From mid-March to early April, cherry trees across South Korea bloom in a stunning display of pink and white flowers renowned for their ephemeral beauty. Within two weeks of blooming, the cherry blossoms, known in South Korea as beot-kkot (벗꽃), start to lose their petals and wither. 

It is perhaps their fleeting nature that makes the beot-kkot season such a beloved time. During these few weeks, families, friends and romantic partners can enjoy walking and picnicking under the trees, according to BBC News writer Yashi Banymadhub

Forbes writer Sandra MacGregor explores some of the most famous sites in South Korea to see cherry blossoms. One is Simni Cherry Blossom Road, found in the village of Hwagae in Hadong County. It is the origin of a legend that if romantic partners walk along the road holding hands during the cherry blossom season, their love will last a lifetime. Another is Gyeongju, the capital city of the Gyeongsang Province, where the annual Gyeongju Cherry Blossom Festival takes place.

Koreans largely agree that Jeju Island is the best place to enjoy the cherry blossom season. The main reason for this is that the island is home to the king cherry, a variety of cherry trees native to South Korea.

However, the presence of the native species has become one of many sources of deep contention between South Korea and Japan, whose relationship has long been marred by a painful history. Part of the ongoing effort by Koreans to reclaim their history and expose the truths of Japanese colonialism revolves around establishing the validity of their native flora and fauna.

The commonly known Japanese cherry blossoms (sakura) can be found throughout South Korea. They are indeed native to Japan, but they are just one variety of the species, known as the Yoshino cherry tree. According to New York Times writers John Yoon, Mike Ives and Hisako Ueno, the much lesser-known Korean cherry blossoms are the king cherry variety, “distinguishable by the lack of hair on their buds.”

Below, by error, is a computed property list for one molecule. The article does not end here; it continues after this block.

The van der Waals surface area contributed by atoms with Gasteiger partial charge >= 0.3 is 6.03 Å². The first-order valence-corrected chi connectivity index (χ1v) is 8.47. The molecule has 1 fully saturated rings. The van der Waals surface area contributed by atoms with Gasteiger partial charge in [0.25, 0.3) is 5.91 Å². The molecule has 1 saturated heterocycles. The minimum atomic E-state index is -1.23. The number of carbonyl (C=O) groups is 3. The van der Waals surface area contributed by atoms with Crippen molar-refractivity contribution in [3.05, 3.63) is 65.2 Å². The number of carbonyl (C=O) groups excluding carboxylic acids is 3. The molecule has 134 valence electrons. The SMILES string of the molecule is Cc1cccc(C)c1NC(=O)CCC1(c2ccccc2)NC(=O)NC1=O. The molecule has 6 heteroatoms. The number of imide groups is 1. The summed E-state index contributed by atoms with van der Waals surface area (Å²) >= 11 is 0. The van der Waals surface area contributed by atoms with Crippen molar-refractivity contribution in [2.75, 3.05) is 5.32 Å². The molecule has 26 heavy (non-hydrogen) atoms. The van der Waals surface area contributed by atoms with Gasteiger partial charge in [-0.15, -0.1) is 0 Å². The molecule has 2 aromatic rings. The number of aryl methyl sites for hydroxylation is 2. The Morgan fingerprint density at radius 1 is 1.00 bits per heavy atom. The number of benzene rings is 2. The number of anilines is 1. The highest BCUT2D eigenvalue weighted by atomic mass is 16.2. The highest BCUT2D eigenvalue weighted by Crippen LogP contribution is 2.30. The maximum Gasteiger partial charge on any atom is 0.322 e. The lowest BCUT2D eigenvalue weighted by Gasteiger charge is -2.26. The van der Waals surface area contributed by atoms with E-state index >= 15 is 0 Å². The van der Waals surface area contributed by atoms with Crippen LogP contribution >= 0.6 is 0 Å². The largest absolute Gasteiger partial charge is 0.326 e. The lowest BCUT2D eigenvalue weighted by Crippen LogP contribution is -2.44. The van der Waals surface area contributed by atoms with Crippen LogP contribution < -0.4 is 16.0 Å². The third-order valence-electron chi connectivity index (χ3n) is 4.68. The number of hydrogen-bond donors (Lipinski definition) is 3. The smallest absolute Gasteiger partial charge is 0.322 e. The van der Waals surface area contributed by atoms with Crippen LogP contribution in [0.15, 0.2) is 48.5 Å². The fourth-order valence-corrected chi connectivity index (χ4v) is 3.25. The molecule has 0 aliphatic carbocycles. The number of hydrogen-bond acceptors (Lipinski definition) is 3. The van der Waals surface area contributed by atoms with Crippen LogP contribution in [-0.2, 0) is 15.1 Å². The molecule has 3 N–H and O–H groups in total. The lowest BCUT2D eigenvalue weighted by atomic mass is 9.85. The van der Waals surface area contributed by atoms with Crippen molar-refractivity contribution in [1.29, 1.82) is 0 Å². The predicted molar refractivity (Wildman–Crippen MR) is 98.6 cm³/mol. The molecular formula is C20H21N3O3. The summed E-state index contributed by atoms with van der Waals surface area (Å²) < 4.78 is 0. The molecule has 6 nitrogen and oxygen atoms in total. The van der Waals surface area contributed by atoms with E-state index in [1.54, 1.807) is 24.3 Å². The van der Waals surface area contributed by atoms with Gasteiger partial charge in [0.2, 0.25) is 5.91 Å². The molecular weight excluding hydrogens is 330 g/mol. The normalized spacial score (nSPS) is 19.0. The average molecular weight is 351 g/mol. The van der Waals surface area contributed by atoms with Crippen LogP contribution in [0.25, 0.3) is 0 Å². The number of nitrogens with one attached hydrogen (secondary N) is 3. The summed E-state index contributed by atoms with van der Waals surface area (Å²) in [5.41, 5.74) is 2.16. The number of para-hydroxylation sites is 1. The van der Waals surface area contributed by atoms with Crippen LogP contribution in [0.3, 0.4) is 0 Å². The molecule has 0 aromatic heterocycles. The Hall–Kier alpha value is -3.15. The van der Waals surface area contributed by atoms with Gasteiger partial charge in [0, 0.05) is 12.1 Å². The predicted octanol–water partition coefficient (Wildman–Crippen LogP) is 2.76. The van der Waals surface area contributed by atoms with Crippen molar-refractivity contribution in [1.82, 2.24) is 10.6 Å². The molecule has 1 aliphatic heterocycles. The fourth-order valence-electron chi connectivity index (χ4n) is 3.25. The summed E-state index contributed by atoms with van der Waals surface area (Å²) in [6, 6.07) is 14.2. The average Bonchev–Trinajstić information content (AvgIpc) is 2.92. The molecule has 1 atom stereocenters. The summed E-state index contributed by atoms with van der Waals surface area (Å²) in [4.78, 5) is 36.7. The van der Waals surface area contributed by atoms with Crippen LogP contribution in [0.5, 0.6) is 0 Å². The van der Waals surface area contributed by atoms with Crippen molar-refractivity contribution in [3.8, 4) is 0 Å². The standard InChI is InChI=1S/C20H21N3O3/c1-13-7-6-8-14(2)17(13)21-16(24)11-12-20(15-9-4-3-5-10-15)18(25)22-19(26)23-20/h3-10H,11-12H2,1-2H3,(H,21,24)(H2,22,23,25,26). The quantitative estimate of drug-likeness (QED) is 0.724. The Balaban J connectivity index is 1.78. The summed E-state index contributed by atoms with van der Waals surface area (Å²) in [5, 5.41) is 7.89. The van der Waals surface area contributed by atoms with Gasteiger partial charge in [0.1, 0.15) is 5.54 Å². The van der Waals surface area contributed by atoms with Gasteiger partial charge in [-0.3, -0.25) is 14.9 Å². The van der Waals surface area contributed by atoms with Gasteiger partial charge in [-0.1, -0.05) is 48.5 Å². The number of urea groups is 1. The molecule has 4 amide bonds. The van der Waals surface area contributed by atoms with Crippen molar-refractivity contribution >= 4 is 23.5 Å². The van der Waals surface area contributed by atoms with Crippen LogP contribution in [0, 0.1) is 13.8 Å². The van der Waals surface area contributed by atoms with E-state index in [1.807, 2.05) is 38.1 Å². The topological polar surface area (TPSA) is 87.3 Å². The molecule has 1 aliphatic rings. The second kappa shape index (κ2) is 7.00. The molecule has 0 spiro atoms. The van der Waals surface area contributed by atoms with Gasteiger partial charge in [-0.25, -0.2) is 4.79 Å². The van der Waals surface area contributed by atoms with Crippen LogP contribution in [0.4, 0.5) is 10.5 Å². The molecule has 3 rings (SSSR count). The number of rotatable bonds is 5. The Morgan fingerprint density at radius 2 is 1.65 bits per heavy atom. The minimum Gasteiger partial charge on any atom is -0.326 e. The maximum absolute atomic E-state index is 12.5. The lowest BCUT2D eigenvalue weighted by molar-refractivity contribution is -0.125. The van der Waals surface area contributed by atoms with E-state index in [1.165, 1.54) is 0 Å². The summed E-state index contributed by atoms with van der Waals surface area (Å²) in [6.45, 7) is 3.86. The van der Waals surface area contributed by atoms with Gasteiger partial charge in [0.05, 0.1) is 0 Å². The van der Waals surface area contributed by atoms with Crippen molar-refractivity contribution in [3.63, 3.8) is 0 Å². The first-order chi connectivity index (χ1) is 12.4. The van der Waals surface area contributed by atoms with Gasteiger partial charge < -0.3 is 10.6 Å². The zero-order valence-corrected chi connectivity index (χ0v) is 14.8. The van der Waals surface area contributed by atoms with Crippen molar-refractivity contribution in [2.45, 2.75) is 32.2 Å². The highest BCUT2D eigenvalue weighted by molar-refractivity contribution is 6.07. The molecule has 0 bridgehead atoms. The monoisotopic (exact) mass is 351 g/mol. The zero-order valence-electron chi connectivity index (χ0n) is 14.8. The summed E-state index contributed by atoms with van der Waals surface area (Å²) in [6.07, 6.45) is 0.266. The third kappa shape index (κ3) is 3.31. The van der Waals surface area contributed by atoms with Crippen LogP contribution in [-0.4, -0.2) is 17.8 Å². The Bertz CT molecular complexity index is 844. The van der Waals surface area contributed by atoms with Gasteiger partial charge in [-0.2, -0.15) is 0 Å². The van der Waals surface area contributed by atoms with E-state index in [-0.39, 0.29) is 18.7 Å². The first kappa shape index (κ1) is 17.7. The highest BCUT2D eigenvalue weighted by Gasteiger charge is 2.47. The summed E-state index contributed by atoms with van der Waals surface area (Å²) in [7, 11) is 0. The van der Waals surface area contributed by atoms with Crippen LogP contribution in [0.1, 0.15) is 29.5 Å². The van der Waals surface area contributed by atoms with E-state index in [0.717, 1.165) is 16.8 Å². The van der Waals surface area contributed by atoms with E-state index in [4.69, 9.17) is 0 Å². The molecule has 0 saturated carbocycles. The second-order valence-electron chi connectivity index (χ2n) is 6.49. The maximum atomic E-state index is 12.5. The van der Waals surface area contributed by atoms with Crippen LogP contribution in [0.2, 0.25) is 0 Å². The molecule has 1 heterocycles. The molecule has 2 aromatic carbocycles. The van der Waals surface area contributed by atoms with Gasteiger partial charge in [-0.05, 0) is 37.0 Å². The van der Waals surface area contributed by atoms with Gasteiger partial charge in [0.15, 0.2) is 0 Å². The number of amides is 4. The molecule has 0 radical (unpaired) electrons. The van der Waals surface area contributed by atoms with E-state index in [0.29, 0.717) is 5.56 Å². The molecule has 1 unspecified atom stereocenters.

In his 2020 book Seeds of Control, in which he explores Japanese forestry practices in colonial Korea, David Fedman explains that Yoshino cherry trees were planted throughout the peninsula to “instill cultural refinement” in the Korean people. This was part of a greater effort to achieve complete assimilation of Koreans into Japanese culture—a “cultural genocide” that involved the systematic, and often violent, repression of indigenous belief systems, practices, cultural icons, consumption of traditional foods and use of the language.

While king cherries grow naturally throughout Jeju, including in 235 areas on the Hallasan volcano located on the island, there are no wild habitats for the tree anywhere in Japan, as stated in a KBS News report. Furthermore, the origins of the king cherry have been confirmed by DNA analyses conducted by the Korea National Arboretum as well as studies by American plant taxonomist Seung-Chul Kim.

For Koreans, the acknowledgment of their native species by the scientific community is one more step toward reclaiming their heritage and rejecting the influences of a devastating colonial history. According to Yoon, Ives and Ueno, ecologist Shin Joon-Hwan and his advocacy group plan to replace all the Yoshino cherry trees in South Korea with king cherries by 2050. By then, Shin says, the trees that were planted by colonizers several decades before will have reached the end of their lifespan, and hopefully, all lingering symbols of colonialism will cease to exist.

Visual Credit: Jean-Pierre Tran on Unsplash


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